Person holding mobile device and scrolling

You’ve heard of the 5-second rule when it comes to dropping food on the ground, right? For me, it’s a 0-second rule, but to each their own. Well, it turns out that there is another 5-second rule for banner ads. The rule: A person is likely to glance at your ad from 1-5 seconds. If you follow this rule when creating banner ads, your digital ad game just got stronger.

That’s it! People don’t go online to surf for ads. They’re online to shop, stay connected, get informed, learn something, or be entertained.

So, in those 5 seconds or less, your ad needs to:

  1. Capture a person’s interest
  2. Tell them what they’re supposed to do
  3. Entice them to act (click!) and leave their current browsing session

With such a limited window of opportunity, I have a whole new level of respect for our designers who create these ads day in and day out.

What makes an ad more likely to be clicked? I sat down with Tim Mehlhorn, one of our developers at Two Rivers Marketing, to learn more. Tim provided some tips and best practices for an effective digital ad design.

Use effective ad sizes

Tim recommends sticking to the top-performing ad sizes according to Google:

  • 300×250
  • 336×280
  • 728×90
  • 300×600
  • 320×100

Remember: Location, location, location

Serving more impressions to any and all websites will not guarantee more clicks. Tim says, “If your goal is brand awareness then, yes, impressions are good. Yet, if your goal is conversions, you should be looking at conversion rates rather than impression numbers.”

For more clicks, the key is to place your ads on sites that are contextually relevant to your product, service, or audience. In other words, the more targeted the better — not a “spray and pray” approach.

And, Tim says, ad visibility is important. You may serve an ad, but it might not actually be visible or in the viewport of the screen. “It’s a topic that has been coming up more in the past year. Google has started to put visibility scores on their Google Marketing Platform reports.” Buy ad slots that have higher visibility scores, like at the top of the page or above the fold to increase your click chances.

Create a hierarchy

Your ads should all contain three key components. These components tell your audience what they need to know:

Make your logo visible, but not the focal point of your ad. You want your viewer to know who you are, but aim to make your value message and call to action (CTA) more prominent.

Your value message should take up the majority of space in your ad. Create a message that is short and to the point. Too much text will crowd your ad and may cause the viewer to skip reading it all together (remember the 5-second rule). Use as few words as possible to convey your message so that it is skimmable, clear, and to the point. Facebook has a 20 percent text rule to better serve viewers and, says Tim, that may be a good rule of thumb for all digital display ads.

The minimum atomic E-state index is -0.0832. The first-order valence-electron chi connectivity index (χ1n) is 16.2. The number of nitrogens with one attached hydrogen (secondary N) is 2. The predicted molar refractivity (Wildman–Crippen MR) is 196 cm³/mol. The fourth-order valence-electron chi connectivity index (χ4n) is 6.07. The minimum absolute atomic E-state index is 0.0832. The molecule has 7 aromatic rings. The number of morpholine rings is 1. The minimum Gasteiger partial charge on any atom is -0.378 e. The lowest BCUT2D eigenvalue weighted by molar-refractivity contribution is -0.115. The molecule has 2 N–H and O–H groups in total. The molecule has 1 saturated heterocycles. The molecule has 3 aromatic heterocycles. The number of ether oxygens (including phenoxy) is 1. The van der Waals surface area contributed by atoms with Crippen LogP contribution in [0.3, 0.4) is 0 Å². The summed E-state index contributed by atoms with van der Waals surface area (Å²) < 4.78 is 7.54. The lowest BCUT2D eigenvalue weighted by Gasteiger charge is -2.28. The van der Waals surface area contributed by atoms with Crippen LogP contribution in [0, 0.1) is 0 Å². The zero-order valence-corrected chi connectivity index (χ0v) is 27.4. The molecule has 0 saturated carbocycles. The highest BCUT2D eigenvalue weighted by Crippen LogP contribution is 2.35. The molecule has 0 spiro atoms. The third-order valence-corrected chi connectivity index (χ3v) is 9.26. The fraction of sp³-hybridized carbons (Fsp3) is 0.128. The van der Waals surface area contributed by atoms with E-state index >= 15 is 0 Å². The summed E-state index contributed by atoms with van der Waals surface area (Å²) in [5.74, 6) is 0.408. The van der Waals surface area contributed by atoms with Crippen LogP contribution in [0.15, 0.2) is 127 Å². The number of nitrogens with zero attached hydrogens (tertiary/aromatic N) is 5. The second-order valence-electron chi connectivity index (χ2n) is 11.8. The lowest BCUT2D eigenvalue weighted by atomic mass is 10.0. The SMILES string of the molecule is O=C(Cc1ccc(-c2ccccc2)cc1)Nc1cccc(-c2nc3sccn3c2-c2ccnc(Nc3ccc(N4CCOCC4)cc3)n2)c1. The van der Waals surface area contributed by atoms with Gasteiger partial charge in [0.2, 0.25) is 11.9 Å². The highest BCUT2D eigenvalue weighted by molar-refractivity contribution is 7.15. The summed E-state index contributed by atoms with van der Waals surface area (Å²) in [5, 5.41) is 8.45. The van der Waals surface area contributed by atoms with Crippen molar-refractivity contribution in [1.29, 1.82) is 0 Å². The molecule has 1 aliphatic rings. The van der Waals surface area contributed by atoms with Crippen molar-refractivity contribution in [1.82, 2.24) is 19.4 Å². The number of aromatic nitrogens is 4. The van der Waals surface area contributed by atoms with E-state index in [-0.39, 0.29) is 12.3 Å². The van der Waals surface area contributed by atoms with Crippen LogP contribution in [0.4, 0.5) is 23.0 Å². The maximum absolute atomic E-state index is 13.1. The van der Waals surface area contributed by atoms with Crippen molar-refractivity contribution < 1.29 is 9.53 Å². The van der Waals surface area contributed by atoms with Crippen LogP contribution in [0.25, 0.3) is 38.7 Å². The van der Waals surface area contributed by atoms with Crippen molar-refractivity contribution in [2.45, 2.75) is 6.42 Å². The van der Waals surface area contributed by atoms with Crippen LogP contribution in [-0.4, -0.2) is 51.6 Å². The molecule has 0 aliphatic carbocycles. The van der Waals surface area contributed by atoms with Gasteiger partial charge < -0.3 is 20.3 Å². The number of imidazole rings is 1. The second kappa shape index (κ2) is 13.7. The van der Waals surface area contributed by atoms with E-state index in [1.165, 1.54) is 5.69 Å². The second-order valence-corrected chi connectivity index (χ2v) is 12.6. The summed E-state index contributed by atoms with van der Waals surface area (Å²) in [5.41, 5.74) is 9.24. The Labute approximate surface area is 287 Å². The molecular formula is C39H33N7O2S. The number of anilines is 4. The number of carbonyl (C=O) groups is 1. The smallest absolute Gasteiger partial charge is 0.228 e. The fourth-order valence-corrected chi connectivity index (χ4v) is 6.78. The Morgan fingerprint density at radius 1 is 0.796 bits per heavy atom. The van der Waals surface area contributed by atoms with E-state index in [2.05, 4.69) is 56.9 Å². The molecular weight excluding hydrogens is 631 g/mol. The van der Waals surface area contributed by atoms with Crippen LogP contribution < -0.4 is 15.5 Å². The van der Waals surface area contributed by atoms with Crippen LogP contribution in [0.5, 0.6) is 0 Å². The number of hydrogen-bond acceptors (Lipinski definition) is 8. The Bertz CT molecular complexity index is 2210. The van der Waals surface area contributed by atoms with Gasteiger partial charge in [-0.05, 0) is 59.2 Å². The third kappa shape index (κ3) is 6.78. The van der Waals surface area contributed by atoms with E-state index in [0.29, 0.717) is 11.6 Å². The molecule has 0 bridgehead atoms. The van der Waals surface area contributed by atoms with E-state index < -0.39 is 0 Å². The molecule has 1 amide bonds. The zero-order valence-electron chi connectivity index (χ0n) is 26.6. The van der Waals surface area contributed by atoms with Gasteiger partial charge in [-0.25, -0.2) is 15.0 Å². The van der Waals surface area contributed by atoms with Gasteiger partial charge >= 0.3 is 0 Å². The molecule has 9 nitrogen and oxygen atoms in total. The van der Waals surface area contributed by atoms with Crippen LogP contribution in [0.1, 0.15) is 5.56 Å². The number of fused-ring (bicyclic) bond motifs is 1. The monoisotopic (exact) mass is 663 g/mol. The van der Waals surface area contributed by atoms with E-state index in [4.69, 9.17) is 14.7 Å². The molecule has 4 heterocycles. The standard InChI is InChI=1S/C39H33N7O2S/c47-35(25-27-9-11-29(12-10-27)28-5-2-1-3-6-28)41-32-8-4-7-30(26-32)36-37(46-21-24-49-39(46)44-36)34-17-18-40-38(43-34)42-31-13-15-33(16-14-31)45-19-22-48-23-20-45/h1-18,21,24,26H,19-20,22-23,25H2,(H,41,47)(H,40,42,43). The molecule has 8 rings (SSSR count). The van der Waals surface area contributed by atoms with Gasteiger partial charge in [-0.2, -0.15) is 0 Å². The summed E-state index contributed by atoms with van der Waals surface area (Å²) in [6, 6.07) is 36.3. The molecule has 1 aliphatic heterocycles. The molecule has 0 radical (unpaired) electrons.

You have their attention — great! Now you want to tell them what to do next. If you give your audience something to do, like “Learn more” or “Shop now,” they’re more likely to take action. Try to avoid generic CTAs like “Click here.” Think of what you want your viewer to do. Do you want them to learn more? To shop now? Buy now? To redeem an offer? What you want your viewer to do should reflect what the CTA messaging is. Tim says it’s best to have your CTA look like an actual button. Yes, the whole ad is clickable, but providing a designated button to push will increase your chances of a click. Humans click when we see a button (like the example below): We are conditioned to do so.

banner ad

Note: Facebook ads are the exception. Facebook puts its own call to action underneath the image, so there is no need to place the CTA in a button on the image itself.

Keep it simple

Tim recommends keeping your ads simple, straight to the point, but still eye-catching. Remember, your ad will only receive a glance for a few seconds at best.

Fonts and color
Limit the number of fonts you use in an ad to one or two. “The main thing with fonts in ads is to make sure they’re clear and legible,” says Tim. “On the bigger ads, there might be room for more of those decorative headline fonts, but when you get in to the smaller ads, I would avoid them.” Also, vary your text sizes; your headline and body copy should not be the same size. Lastly, make sure there’s enough color contrast. If your copy is on a colored background or photo, make sure there’s enough color contrast between the two.

You don’t have to use an image for the sake of using an image. Use images when it makes sense, and when you do, use only high-quality images if possible.

Keep it consistent

Make sure your ad is consistent with both your landing page and your brand. For display ads, try to match feel and tone from the page that they’re landing on to the ad colors, images, and text. Your landing page should be a continuation of your ad message so you don’t confuse your viewers. Also, the ad should be consistent with your brand, especially when doing a branding message ad campaign.

Phew! We covered a lot of ground; effective ad sizes, ad location, and keeping your digital ad design simple and consistent. If nothing else, remember this takeaway: you have less than 5 seconds to capture a viewer’s attention. If you keep that in mind, you’re sure to create some visually stimulating and effective banner ads.